Monthly Archives: September 2016

Triathlon Training Log – Off-Season, Week 3 (Sept. 19)

This week started with summer weather and finished with fall temperatures.

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Signs of fall in Central Park

Thank GAWD. The humidity in NYC has been unbearable for the past few weeks—and entire summer, really—so I was psyched when I got to wear a t-shirt and not a tank top for my run today.

General training notes: I have a post drafted that details my off-season plans, but in essence, it comes down to doing (or not doing) the sports I want—and lately, that’s been swimming, running, and rowing. (My bike and I are taking a break. Don’t worry, we’re fine. We just need time to miss each other.)

Monday – a.m. run

Easy three-mile slog in the rain and humidity

Tuesday – p.m. swim with Bearcat masters

An over chlorinated pool lead to a shorter, 40-minute practice. (We usually swim for an hour.) Since there were eight of us in the lane, we stuck to shorter intervals like 25s, 50s, and 75s. I tried my best to hang tough for the full 60 minutes, but the chlorine made my lips and lungs burn, and I couldn’t stop coughing.

Wednesday – p.m. run and EngineRm workout

Easy 2.5-mile warm-up before a 75-minute endurance class at EngineRm. My former Work Husband (from my days living #TheRabbitLife) came, and we had a blast.

Thursday – p.m. swim with Bearcat masters

The pool was closed all day in an effort to rebalance the chlorine levels, and even though it was slightly better than Tuesday, it was still far from ideal. Nonetheless, I survived the IM practice.

Friday – off

Saturday – a.m. run; p.m. swim with Bearcat masters

Easy 4.5 miles to start the day, plus 4000m in the pool with the Bearcats. We did a monster 5×200 set with both paddles and pull buoys, and it’s safe to say paddles are not my friends. On the bright side, I nailed all three of my dives off the blocks.

Sunday – a.m. run

I met up with one of my tri buds for an easy loop of Central Park, and the weather was perfect: right around 55 degrees and sunny. I love fall running!

Has fall weather arrived for you?

Triathlon Training Log – Off-Season, Week 2 (Sept. 12)

It’s always tough to return to work after a holiday weekend.

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Escaping

For me, anyway, this week dragged by.

Monday – off

Tuesday – p.m. run, swim with Bearcat masters

Another day living the run-commute life. After work, I did a lower loop in Central Park before running downtown to my pool for a total of four miles. Since I was already wearing workout clothes, I did my first dryland session ever (for the non-swimmers, it’s basically a 30-minute warm-up) and then completed the freestyle-focused practice with my Bearcat buds. Running to swim practice? I’m having an identity crisis/transformation this off-season!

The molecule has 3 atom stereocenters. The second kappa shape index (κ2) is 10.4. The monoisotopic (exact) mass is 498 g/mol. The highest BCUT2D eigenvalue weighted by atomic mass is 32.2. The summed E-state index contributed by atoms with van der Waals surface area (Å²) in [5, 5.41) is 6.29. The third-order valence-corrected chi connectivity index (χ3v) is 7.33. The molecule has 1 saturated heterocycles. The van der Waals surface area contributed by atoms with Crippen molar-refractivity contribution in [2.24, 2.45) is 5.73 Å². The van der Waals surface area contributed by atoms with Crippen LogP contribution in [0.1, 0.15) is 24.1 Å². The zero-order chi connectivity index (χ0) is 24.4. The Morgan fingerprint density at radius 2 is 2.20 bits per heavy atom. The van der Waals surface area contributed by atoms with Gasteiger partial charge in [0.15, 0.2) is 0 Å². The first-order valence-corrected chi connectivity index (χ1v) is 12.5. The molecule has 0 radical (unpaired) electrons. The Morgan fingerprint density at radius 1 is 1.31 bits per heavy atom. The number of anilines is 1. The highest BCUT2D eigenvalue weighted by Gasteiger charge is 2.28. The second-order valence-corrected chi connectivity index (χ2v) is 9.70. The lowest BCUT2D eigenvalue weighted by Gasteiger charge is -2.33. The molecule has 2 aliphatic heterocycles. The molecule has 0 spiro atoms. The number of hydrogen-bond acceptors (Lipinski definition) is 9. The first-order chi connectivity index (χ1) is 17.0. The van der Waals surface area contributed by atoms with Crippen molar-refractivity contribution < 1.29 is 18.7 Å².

Wednesday – p.m. EngineRm workout

Wowza, this 75-minute endurance row was tough. The “main set” (not sure if that term is used in rowing) was one 15-minute block followed by descending intervals and a 1K time trial at the end.

Thursday – off

Slept in and had real-person plans after work

Friday – p.m. run

Originally, I planned to run before work, but … sleep won. (It never wins during the season!) It’s finally cooling off here in NYC, and by the time I made it to Central Park around 6 p.m., the weather was perfect: hovering around 70*F and sunny with no humidity. I kept running until I felt like stopping—er, really, until I got hungry—which led to 5.75 miles.

Saturday – a.m. run-row “brick” (run in Central Park and row at EngineRm); p.m. swim with Bearcat masters

I’ve missed sportz Saturdays. First, I did a short 1.5-mile warm-up run to EngineRm before I took a 45-minute class. Although I picked up the general concept relatively easy, I felt like things really clicked today, and I can already see improvement in my numbers and stamina. After running a few errands and doing productive adult things, I went to my first Bearcat distance freestyle practice of the season. It was a tough one: 1.5 hours in the water and 4,150m covered. I felt great in the water, and hopefully I can keep this momentum up as the off-season continues.

Sunday – a.m. run

Easy and 5.5 miles in Central Park with one of my friends while folks training for November’s TCS NYC Marathon did 18—wowza!

Are you gearing up for a fall race/event?

Triathlon Training Log – Off-Season, Week 1 (Sept. 5)

Just as quickly as my seven-day period of inactivity began, Sloth Week ended. It was a smashing success, giving both my body and mind a break from triathlon.

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Summer sunsets in the 315

But all good things eventually conclude, and this week, I reintroduced exercise to my routine. Since my coach and I are meeting this upcoming week—to review 2016 and plan my off-season—I was left to my own devices. However, I know we’ll focus on swimming and running from now through December, so I made an effort to devote time to those disciplines and set a precedent for the next few months.

Monday – off

I went home for Labor Day Weekend and spent Monday traveling back to NYC (and reading “Boys in the Boat.” It’s so good.)

Tuesday – a.m. run; p.m. swim with Bearcat masters

Easy shake-out run in the morning (3.6 miles), plus my first Bearcat swim practice of the fall season. I’m already doing much better than last year as far as swimming goes because I didn’t avoid the pool for three months. Success!

Wednesday – p.m. EngineRm workout

Fueled by the Olympics, my new obsession is rowing: a total-body workout that actually favors taller humans? Sign me up!

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The phrase Engine Room refers to the middle seats in an eight-oared boat (3, 4, 5, and 6) that are typically occupied by the most powerful rowers.

Earl and I talked briefing about rowing before Nationals, and he recommended EngineRm, an indoor erg facility that caters to athletes. I took a 101 class after work and then joined an hour-long endurance workout. I am totally hooked.

Thursday – p.m. swim with Bearcat masters

Again, it’s all about doing better than last off-season: not only was this workout my second time swimming this week, but I also did the entire IM practice as prescribed. Things got a little dicey when it was time to do the butterfly, but we’ll get there. It was a shorter practice in terms of time and distance (one hour and 2,200m), but that’s fine considering it’s the start of the fall season.

Friday – p.m. run

Easy four-mile run-commute home

Saturday – a.m. run-row “brick”